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Prometheus (2012)

Josh Reviews Prometheus

Sigh. I guess I’m just never going to see another good Alien movie, am I?

Who’d have thought it would be so hard? Ridley Scott’s 1979 original seemed ripe for further exploration, not one of those movies that would be impossible to ever sequelize.  And let’s not forget, A GREAT ALIEN SEQUEL HAS ALREADY BEEN MADE!  I’m speaking, of course, of the very first sequel to Alien: James Cameron’s magnificent Aliens. That film happens to be one of the very best sequels ever made, and it’s so good that to this day people debate which is better: Alien or Aliens.

But since then, it’s been strike-out after strike-out. (One of the very first posts I wrote for this site contained my lamentations at the way the Alien franchise had gone off the rails.)  I had high hopes for Ridley Scott’s return to the Alien universe, Prometheus. (And make no mistake, despite all the perplexing statements in the press by Ridley Scott, writer Damon Lindeloff, and other members of their team in which they claim that Prometheus is NOT an Alien prequel, from the film’s very first trailer it was obvious that it was.)  I mean, surely Ridley Scott, one of the finest filmmakers of our time, and the man who directed the original Alien back in 1979, could finally craft another worthy follow-up to that film?

Sorry, my friends, such is not the case.

Prometheus is jaw droppingly gorgeous. The film is a real work of art, the stunning product of a brilliant director who has the visual effects tools to create anything he can imagine, and the complete mastery of how to use those tools to greatest effect. Plenty of other directors with budgets far larger than that of Prometheus have used CGI effects in garish and ugly ways, but Prometheus is staggeringly beautiful.  The other space effects, the look of the Prometheus itself, the realization of the Engineer’s lair that Dr. Shaw and her teammates discover, image after gorgeous image unfold, each more mysterious and beautiful than the next.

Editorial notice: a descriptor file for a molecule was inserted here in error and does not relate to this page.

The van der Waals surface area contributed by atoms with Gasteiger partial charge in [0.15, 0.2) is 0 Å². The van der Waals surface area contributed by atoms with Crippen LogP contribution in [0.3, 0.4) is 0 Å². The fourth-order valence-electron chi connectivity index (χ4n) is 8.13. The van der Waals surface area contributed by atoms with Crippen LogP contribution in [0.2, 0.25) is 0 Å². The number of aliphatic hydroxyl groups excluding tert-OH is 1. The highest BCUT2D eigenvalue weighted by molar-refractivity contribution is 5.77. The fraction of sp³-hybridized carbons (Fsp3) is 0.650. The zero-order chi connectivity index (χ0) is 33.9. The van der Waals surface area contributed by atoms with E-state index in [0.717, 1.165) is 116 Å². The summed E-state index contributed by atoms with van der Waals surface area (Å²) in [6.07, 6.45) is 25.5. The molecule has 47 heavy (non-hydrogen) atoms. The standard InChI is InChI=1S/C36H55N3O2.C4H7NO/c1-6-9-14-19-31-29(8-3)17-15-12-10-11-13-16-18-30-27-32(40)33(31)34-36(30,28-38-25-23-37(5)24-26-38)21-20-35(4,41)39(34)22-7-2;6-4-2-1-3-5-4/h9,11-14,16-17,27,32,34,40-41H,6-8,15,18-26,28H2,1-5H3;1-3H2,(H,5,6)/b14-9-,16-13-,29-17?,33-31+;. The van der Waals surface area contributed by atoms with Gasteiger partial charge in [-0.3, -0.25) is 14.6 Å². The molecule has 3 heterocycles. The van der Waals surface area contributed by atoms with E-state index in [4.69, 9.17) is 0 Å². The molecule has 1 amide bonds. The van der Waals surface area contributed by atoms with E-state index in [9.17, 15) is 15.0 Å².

Too bad, then, that the story of the film is so maddeningly incomprehensible.

OK, SPOILERS AHEAD so please beware.

I repeat: SPOILERS.

The original Alien has a simplicity that is impressive.  In the first half of the film, the crew of the Nostromo answer a beacon and investigate the extra-terrestrial space-ship they discover.  In the second half, they are mercilessly hunted by the Alien creature they unwittingly unleash, and try to survive.  That’s it, that’s the film.  And for all that the Alien is, let’s face it, made-up sci-fi hogwash, there’s still a simplicity to the life-cycle of the creature that is elegant and easily understood … [continued]